The US Supreme Court on Thursday ruled against a group of Puerto Rico journalists who were seeking documents from the island’s financial oversight board, saying that the board is protected from such information requests by sovereign immunity.
The case, Financial Oversight and Management Board for Puerto Rico v. Centro de Periodismo Investigativo, asked the court to determine whether the board is protected by the Puerto Rican government’s sovereign immunity. Writing for the majority, Justice Elena Kagan said that the board is part of the government of Puerto Rico. To limit that sovereign immunity, Congress would need to use “unmistakable language,” which is not present in the act that created the board, PROMESA. Because this kind of clear language limiting immunity is not present, the board enjoys the protections of sovereign immunity and is not obligated to provide records to the press.
Lourdes M. Rosado, president of the civil rights group LatinoJustice PRLDEF, condemned the ruling, saying in a statement that the decision “allows this anti-democratic body to continue to withhold vital information on their decisions and actions affecting Puerto Rico’s economy and the lives of millions of people.”
Congress created the board in 2016 after the island territory declared a fiscal crisis. The board subsequently filed for bankruptcy protection in 2017, but courts gave the board oversight of Puerto Rico’s financial management under PROMESA in 2018. Puerto Rico’s economic challenges have continued despite the board’s oversight, contributing to opposition to the board, whose members are not elected.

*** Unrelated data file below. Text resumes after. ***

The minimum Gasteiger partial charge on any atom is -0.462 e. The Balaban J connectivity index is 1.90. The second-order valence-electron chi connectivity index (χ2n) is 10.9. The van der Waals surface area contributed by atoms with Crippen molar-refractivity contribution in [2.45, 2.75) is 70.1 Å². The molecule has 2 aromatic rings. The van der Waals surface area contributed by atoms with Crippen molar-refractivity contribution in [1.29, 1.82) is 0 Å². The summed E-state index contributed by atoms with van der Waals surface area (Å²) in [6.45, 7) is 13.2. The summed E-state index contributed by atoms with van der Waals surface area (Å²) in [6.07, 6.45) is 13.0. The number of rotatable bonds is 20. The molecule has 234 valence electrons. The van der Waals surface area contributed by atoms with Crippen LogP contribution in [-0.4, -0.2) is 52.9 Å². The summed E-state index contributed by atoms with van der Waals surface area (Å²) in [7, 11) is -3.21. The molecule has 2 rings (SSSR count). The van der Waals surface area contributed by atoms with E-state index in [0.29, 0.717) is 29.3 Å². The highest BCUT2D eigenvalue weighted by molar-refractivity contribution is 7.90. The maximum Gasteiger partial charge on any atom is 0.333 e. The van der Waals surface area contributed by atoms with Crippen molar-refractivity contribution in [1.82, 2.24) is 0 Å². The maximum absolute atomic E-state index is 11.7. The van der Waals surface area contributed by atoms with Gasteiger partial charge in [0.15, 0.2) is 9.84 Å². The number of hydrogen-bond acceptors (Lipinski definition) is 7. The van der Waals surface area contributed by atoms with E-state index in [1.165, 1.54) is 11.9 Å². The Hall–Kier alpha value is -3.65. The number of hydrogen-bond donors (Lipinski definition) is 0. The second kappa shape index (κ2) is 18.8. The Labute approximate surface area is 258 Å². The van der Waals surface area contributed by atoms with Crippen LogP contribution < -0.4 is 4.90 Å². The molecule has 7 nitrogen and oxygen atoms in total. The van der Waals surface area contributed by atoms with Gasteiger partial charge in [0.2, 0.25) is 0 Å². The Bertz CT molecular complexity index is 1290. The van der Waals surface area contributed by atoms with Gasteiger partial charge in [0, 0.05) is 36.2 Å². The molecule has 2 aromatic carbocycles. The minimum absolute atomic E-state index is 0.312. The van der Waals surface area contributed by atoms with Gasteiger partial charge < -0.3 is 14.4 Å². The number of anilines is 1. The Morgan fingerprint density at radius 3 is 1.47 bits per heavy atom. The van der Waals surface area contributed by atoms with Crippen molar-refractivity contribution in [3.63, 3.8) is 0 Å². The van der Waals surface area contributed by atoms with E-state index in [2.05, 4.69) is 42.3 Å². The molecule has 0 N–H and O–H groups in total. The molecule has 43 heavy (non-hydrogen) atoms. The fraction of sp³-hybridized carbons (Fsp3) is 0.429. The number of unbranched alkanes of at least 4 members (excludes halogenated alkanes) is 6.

The ruling restricting journalists’ rights to request information from the territory’s governing bodies follows a 2022 Supreme Court decision that said Puerto Ricans could be excluded from certain federal benefits. Puerto Rico’s status remains an open question, as its current status as a territory continues to create legal problems for residents.
The House of Representatives passed a bill in December 2022 to empower Puerto Ricans to vote on whether they want to become a US state, an independent nation, or a sovereign government associated with the US. The bill did not pass the Senate but was re-introduced in the House this year.